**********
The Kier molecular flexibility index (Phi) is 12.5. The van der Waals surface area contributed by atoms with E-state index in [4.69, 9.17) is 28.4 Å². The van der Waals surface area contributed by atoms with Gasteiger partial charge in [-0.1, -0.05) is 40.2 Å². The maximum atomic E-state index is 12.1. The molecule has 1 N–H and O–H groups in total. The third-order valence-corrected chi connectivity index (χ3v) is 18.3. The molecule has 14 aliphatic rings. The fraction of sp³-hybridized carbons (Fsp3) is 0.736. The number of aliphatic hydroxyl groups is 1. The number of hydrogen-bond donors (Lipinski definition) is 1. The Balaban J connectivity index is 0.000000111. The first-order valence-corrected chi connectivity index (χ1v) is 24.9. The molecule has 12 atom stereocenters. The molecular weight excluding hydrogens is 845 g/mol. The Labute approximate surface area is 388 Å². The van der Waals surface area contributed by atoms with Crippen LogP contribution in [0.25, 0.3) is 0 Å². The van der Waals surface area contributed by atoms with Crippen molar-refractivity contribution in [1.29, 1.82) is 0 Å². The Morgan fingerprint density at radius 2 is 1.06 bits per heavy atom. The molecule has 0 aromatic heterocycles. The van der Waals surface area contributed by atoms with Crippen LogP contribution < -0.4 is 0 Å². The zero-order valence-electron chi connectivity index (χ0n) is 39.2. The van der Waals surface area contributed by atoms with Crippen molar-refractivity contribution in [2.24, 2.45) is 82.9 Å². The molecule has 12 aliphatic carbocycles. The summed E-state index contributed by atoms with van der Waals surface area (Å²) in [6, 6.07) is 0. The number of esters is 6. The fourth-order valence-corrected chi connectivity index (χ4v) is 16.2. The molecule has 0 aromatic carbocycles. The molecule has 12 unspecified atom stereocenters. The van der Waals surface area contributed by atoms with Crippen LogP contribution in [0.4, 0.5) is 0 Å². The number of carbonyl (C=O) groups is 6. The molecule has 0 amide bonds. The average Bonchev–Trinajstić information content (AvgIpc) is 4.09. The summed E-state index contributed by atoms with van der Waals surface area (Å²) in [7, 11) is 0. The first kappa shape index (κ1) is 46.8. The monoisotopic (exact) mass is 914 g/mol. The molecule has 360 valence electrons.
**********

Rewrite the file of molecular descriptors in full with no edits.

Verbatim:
The Kier molecular flexibility index (Phi) is 12.5. The van der Waals surface area contributed by atoms with E-state index in [4.69, 9.17) is 28.4 Å². The van der Waals surface area contributed by atoms with Gasteiger partial charge in [-0.1, -0.05) is 40.2 Å². The maximum atomic E-state index is 12.1. The molecule has 1 N–H and O–H groups in total. The third-order valence-corrected chi connectivity index (χ3v) is 18.3. The molecule has 14 aliphatic rings. The fraction of sp³-hybridized carbons (Fsp3) is 0.736. The number of aliphatic hydroxyl groups is 1. The number of hydrogen-bond donors (Lipinski definition) is 1. The Balaban J connectivity index is 0.000000111. The first-order valence-corrected chi connectivity index (χ1v) is 24.9. The molecule has 12 atom stereocenters. The molecular weight excluding hydrogens is 845 g/mol. The Labute approximate surface area is 388 Å². The van der Waals surface area contributed by atoms with Crippen LogP contribution in [0.25, 0.3) is 0 Å². The van der Waals surface area contributed by atoms with Crippen molar-refractivity contribution in [1.29, 1.82) is 0 Å². The Morgan fingerprint density at radius 2 is 1.06 bits per heavy atom. The molecule has 0 aromatic heterocycles. The van der Waals surface area contributed by atoms with Crippen LogP contribution < -0.4 is 0 Å². The zero-order valence-electron chi connectivity index (χ0n) is 39.2. The van der Waals surface area contributed by atoms with Crippen molar-refractivity contribution in [2.24, 2.45) is 82.9 Å². The molecule has 12 aliphatic carbocycles. The summed E-state index contributed by atoms with van der Waals surface area (Å²) in [6, 6.07) is 0. The number of esters is 6. The fourth-order valence-corrected chi connectivity index (χ4v) is 16.2. The molecule has 0 aromatic carbocycles. The molecule has 12 unspecified atom stereocenters. The van der Waals surface area contributed by atoms with Crippen LogP contribution in [0.4, 0.5) is 0 Å². The number of carbonyl (C=O) groups is 6. The molecule has 0 amide bonds. The average Bonchev–Trinajstić information content (AvgIpc) is 4.09. The summed E-state index contributed by atoms with van der Waals surface area (Å²) in [7, 11) is 0. The first kappa shape index (κ1) is 46.8. The monoisotopic (exact) mass is 914 g/mol. The molecule has 360 valence electrons.